The world’s largest floating solar power installation planned in Japan

The world’s largest floating solar power installation planned in Japan

Engineers in Japan are hoping to harness the solar power with the construction of what will be the planet’s largest floating solar power installation.

Japan’s Kyocera Corporation has already leveraged the power of open water with shoreline solar installations like the fixed Kagoshima Nanatsujima plant, pictured below. The new project, however, will be built around 50,000 solar collection modules actually afloat on the Yakamura Dam reservoir.


An image of the Kyocera Corporation’s existing Kagoshima Nanatsujima power plant in Japan. The company’s new project will be the largest fully-floating solar installation in the world (Image credit: Kyocera)

The modules will cover a water surface area of around 180,000 square meters. Engineers estimate the plant will generate more than 15.6 megawatt hours (MWh) per year. That’s enough to power approximately 4,700 average households. According to the company’s projections, the floating power plant will gather enough solar power from the surface of the dam to offset about 7,800 tons of carbon dioxide emissions annually. The facility will also include an education center adjacent to the plant, to provide classes for local students on environmental issues.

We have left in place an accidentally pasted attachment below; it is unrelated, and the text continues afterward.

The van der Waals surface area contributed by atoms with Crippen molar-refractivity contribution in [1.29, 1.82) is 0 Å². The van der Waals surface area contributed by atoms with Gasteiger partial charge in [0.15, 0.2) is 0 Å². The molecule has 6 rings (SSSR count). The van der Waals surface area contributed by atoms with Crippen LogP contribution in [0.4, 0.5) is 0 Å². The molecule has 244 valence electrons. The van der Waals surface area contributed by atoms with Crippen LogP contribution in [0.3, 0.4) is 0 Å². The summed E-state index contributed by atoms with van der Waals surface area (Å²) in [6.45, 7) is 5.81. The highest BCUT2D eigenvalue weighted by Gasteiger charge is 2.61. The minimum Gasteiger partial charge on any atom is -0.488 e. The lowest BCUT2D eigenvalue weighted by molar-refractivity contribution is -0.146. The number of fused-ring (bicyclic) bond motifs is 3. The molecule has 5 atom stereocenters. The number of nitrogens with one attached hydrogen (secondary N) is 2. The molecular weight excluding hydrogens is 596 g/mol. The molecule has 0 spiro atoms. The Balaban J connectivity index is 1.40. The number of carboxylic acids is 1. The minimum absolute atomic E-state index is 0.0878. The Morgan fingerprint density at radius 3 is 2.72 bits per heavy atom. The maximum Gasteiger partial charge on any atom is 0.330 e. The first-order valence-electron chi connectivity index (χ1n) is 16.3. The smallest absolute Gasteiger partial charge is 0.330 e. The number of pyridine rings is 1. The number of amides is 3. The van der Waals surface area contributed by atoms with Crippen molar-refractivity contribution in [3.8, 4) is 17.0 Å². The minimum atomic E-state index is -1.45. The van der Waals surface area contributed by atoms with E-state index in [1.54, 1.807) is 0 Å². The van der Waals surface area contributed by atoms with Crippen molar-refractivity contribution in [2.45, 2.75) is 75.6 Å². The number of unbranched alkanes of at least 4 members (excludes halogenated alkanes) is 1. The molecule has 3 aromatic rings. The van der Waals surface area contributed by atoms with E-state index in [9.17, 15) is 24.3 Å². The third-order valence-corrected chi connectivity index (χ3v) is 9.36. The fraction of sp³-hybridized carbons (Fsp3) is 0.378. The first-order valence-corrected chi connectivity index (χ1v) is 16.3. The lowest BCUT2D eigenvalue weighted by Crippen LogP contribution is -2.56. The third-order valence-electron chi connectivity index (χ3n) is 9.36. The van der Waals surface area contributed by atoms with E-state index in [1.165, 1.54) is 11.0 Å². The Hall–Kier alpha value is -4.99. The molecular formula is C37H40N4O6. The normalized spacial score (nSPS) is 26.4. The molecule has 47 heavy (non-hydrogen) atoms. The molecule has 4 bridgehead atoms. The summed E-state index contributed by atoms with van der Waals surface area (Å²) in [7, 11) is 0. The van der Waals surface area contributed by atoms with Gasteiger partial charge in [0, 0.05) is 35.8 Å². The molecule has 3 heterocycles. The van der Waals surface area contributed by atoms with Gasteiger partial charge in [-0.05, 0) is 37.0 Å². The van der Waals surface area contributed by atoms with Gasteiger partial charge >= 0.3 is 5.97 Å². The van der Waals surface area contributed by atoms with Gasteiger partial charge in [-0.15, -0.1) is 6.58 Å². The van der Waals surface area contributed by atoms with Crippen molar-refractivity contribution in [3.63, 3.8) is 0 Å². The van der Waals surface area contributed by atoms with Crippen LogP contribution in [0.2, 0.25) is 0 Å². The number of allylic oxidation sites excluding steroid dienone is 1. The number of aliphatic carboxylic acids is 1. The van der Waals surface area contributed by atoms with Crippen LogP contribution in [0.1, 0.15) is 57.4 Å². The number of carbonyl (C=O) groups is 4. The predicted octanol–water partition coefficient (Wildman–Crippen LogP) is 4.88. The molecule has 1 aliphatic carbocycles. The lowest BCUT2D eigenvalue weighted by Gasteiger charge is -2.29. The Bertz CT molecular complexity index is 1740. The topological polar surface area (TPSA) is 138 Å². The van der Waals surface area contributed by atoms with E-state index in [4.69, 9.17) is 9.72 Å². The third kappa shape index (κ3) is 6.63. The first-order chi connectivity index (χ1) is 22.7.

The plant will be developed and operated by Kyocera TCL Solar LLC, a joint venture between Kyocera Corporation and Century Tokyo Leasing Corporation. If the plant sticks to its schedule, this will become the world’s largest floating solar power plant in terms of capacity/output.


Image Credit: Aerial view of the Yamakura Dam site, Kyocera

Kyocera TCL was selected by Public Enterprises Agency for industrial water services in Chiba Prefecture. The Kyocera group will supply, install, operate and maintain the equipment for the solar plant, whereas Century Tokyo Leasing will provide project financing. The modules will be installed using the French company Ciel et Terre’s patented Hydrelio floating platforms. Once installed, the plant will spread over a water surface area of 180,0002 and deliver an estimated output of 15,635 MWh/year. The electricity generated at the solar plant will be sold to Tokyo Electric Power Co. for an estimated ¥450 million/year ($78.7 million/year).


“When we first started R&D for solar energy in the mid 1970’s, the technology was only viable for small applications such as street lamps, traffic signs and telecommunication stations in mountainous areas,” said Nobuo Kitamura, Kyocera senior executive officer, in press materials for the project. “Since then, we have been working to make solar energy use more ubiquitous in society. We are excited to work with our partners on this project, taking another step forward by utilizing untapped bodies of water as solar power generation sites.”

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